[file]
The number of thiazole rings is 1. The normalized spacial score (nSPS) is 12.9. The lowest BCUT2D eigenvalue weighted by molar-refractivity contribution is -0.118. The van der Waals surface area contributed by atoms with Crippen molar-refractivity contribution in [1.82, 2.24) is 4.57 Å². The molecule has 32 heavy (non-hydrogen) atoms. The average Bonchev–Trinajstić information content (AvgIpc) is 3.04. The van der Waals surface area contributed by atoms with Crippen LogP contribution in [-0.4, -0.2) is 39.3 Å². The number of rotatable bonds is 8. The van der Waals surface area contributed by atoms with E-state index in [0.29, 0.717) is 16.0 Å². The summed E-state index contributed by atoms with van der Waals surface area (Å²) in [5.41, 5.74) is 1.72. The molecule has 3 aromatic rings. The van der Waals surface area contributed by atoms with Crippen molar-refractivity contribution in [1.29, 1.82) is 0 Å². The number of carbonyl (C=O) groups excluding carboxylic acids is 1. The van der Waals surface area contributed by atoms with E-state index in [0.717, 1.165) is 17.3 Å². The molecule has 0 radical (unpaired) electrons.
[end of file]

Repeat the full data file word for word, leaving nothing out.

The number of thiazole rings is 1. The normalized spacial score (nSPS) is 12.9. The lowest BCUT2D eigenvalue weighted by molar-refractivity contribution is -0.118. The van der Waals surface area contributed by atoms with Crippen molar-refractivity contribution in [1.82, 2.24) is 4.57 Å². The molecule has 32 heavy (non-hydrogen) atoms. The average Bonchev–Trinajstić information content (AvgIpc) is 3.04. The van der Waals surface area contributed by atoms with Crippen LogP contribution in [-0.4, -0.2) is 39.3 Å². The number of rotatable bonds is 8. The van der Waals surface area contributed by atoms with E-state index in [0.29, 0.717) is 16.0 Å². The summed E-state index contributed by atoms with van der Waals surface area (Å²) in [5.41, 5.74) is 1.72. The molecule has 3 aromatic rings. The van der Waals surface area contributed by atoms with Crippen molar-refractivity contribution in [1.29, 1.82) is 0 Å². The number of carbonyl (C=O) groups excluding carboxylic acids is 1. The van der Waals surface area contributed by atoms with E-state index in [0.717, 1.165) is 17.3 Å². The molecule has 0 radical (unpaired) electrons.